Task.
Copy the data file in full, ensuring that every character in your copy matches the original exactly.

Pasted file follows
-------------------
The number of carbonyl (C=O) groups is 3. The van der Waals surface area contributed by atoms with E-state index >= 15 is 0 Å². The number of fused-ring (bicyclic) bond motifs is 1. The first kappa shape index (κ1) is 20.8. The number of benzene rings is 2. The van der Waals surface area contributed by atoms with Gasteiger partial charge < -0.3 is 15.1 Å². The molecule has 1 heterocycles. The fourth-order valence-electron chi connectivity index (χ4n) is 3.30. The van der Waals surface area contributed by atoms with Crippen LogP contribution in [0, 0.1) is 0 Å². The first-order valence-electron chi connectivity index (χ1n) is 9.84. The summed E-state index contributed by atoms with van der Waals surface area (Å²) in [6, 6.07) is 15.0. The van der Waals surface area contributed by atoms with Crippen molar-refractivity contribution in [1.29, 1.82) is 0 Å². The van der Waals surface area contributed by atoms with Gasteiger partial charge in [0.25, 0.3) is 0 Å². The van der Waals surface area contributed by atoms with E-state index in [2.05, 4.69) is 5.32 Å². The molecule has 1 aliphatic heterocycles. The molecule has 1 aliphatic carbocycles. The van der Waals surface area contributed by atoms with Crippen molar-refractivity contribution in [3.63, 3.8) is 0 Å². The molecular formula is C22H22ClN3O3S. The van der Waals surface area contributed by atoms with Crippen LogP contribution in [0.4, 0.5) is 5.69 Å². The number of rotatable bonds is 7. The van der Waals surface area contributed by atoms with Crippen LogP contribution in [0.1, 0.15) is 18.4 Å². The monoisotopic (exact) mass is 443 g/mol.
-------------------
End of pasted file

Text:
The number of carbonyl (C=O) groups is 3. The van der Waals surface area contributed by atoms with E-state index >= 15 is 0 Å². The number of fused-ring (bicyclic) bond motifs is 1. The first kappa shape index (κ1) is 20.8. The number of benzene rings is 2. The van der Waals surface area contributed by atoms with Gasteiger partial charge < -0.3 is 15.1 Å². The molecule has 1 heterocycles. The fourth-order valence-electron chi connectivity index (χ4n) is 3.30. The van der Waals surface area contributed by atoms with Crippen LogP contribution in [0, 0.1) is 0 Å². The first-order valence-electron chi connectivity index (χ1n) is 9.84. The summed E-state index contributed by atoms with van der Waals surface area (Å²) in [6, 6.07) is 15.0. The van der Waals surface area contributed by atoms with Crippen molar-refractivity contribution in [1.29, 1.82) is 0 Å². The van der Waals surface area contributed by atoms with Gasteiger partial charge in [0.25, 0.3) is 0 Å². The van der Waals surface area contributed by atoms with E-state index in [2.05, 4.69) is 5.32 Å². The molecule has 1 aliphatic heterocycles. The molecule has 1 aliphatic carbocycles. The van der Waals surface area contributed by atoms with Crippen molar-refractivity contribution in [3.63, 3.8) is 0 Å². The molecular formula is C22H22ClN3O3S. The van der Waals surface area contributed by atoms with Crippen LogP contribution in [0.4, 0.5) is 5.69 Å². The number of rotatable bonds is 7. The van der Waals surface area contributed by atoms with Crippen LogP contribution in [0.1, 0.15) is 18.4 Å². The monoisotopic (exact) mass is 443 g/mol.